The data about the death of the Kursk submarine can be declassified before 2030. This will require a decision from the government.
According to the Russian legislation, information related to major disasters shall be classified for 30 years. After this time, a special commission shall be established to decide whether the secrecy label can be lifted.
However, the chief of the Central Archive of the Ministry of Defense of the Russian Federation, Igor Permyakov, said that documents about the tragic death of the Russian nuclear submarine K-141 Kursk can be declassified earlier.
"Fifteen years have passed since this tragedy, but a government may decide to establish a commission earlier," the official said.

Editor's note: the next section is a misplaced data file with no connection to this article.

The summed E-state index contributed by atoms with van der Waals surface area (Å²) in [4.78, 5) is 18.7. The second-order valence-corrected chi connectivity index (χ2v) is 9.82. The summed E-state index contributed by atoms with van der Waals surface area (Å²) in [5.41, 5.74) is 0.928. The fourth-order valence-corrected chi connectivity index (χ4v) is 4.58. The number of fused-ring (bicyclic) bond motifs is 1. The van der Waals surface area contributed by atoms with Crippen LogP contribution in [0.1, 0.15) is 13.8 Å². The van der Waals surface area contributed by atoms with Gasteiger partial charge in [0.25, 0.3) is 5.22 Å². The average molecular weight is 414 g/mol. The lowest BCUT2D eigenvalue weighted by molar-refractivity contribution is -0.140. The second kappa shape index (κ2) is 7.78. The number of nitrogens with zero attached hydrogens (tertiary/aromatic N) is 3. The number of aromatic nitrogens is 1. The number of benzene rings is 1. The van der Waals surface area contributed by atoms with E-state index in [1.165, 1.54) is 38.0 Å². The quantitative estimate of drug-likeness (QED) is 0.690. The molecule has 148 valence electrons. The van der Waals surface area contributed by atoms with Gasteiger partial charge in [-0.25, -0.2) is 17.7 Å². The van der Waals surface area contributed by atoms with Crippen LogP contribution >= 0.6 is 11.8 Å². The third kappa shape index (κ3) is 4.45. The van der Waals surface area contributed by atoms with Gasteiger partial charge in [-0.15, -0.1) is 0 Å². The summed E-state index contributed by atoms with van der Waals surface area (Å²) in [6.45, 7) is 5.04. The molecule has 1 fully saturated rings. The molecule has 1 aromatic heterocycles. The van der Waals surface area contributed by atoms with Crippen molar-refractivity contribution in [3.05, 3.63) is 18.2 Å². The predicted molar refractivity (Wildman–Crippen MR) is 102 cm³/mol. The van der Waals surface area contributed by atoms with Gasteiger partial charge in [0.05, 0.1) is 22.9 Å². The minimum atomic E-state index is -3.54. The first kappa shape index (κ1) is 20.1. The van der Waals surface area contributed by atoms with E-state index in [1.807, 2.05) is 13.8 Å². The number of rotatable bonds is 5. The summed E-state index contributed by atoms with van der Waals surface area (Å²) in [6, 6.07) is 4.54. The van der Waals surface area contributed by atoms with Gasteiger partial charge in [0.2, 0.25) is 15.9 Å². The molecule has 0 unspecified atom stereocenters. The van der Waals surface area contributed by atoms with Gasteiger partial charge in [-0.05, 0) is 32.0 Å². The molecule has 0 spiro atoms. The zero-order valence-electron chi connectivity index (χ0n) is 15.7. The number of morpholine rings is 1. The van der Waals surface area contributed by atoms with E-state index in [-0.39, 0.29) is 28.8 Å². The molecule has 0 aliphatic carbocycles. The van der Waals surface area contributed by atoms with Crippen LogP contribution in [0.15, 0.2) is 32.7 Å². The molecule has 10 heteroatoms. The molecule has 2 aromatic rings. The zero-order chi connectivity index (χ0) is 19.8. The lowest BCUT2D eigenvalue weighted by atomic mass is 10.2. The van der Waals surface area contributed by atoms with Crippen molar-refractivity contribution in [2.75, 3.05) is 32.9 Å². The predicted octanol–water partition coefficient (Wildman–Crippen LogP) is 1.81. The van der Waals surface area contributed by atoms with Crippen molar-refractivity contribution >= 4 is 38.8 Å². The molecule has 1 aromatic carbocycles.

Nuclear submarine Kursk, part of the Northern Fleet of Russia, sank on August 12, 2000 during exercises in the Barents Sea, killing all 118 on board. According to the official version, the tragedy occurred because of the torpedo explosion as a result of the leakage of fuel components. The fire, which occurred after the first explosion, caused the detonation of torpedoes in the first compartment of the submarine. The second explosion led to the destruction of several compartments of the submarine. According to another version, the Kursk was torpedoed by an American submarine. It was also said that the Kursk could come across an anti-ship mine from the times of WWII. A collision with a foreign submarine is also considered.
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